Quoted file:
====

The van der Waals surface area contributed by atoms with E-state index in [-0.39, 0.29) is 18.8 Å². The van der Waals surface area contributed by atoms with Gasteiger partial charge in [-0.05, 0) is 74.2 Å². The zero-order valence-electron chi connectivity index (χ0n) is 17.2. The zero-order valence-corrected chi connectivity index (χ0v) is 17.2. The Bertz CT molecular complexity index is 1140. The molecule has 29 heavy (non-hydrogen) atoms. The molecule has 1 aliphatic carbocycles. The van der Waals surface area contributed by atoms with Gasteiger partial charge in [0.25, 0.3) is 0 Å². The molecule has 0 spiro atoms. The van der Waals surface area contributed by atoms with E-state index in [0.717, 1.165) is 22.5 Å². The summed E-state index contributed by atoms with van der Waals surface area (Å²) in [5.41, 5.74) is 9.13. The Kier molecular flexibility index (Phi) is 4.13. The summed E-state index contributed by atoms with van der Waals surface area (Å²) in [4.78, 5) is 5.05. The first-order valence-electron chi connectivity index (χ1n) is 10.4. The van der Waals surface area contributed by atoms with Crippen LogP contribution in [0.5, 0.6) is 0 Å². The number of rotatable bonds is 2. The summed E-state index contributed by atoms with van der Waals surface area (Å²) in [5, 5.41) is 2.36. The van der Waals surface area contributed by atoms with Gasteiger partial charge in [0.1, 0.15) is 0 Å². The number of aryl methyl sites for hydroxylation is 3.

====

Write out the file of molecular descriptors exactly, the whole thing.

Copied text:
The van der Waals surface area contributed by atoms with E-state index in [-0.39, 0.29) is 18.8 Å². The van der Waals surface area contributed by atoms with Gasteiger partial charge in [-0.05, 0) is 74.2 Å². The zero-order valence-electron chi connectivity index (χ0n) is 17.2. The zero-order valence-corrected chi connectivity index (χ0v) is 17.2. The Bertz CT molecular complexity index is 1140. The molecule has 29 heavy (non-hydrogen) atoms. The molecule has 1 aliphatic carbocycles. The van der Waals surface area contributed by atoms with Gasteiger partial charge in [0.25, 0.3) is 0 Å². The molecule has 0 spiro atoms. The van der Waals surface area contributed by atoms with E-state index in [0.717, 1.165) is 22.5 Å². The summed E-state index contributed by atoms with van der Waals surface area (Å²) in [5.41, 5.74) is 9.13. The Kier molecular flexibility index (Phi) is 4.13. The summed E-state index contributed by atoms with van der Waals surface area (Å²) in [4.78, 5) is 5.05. The first-order valence-electron chi connectivity index (χ1n) is 10.4. The van der Waals surface area contributed by atoms with Crippen LogP contribution in [0.5, 0.6) is 0 Å². The number of rotatable bonds is 2. The summed E-state index contributed by atoms with van der Waals surface area (Å²) in [5, 5.41) is 2.36. The van der Waals surface area contributed by atoms with Gasteiger partial charge in [0.1, 0.15) is 0 Å². The number of aryl methyl sites for hydroxylation is 3.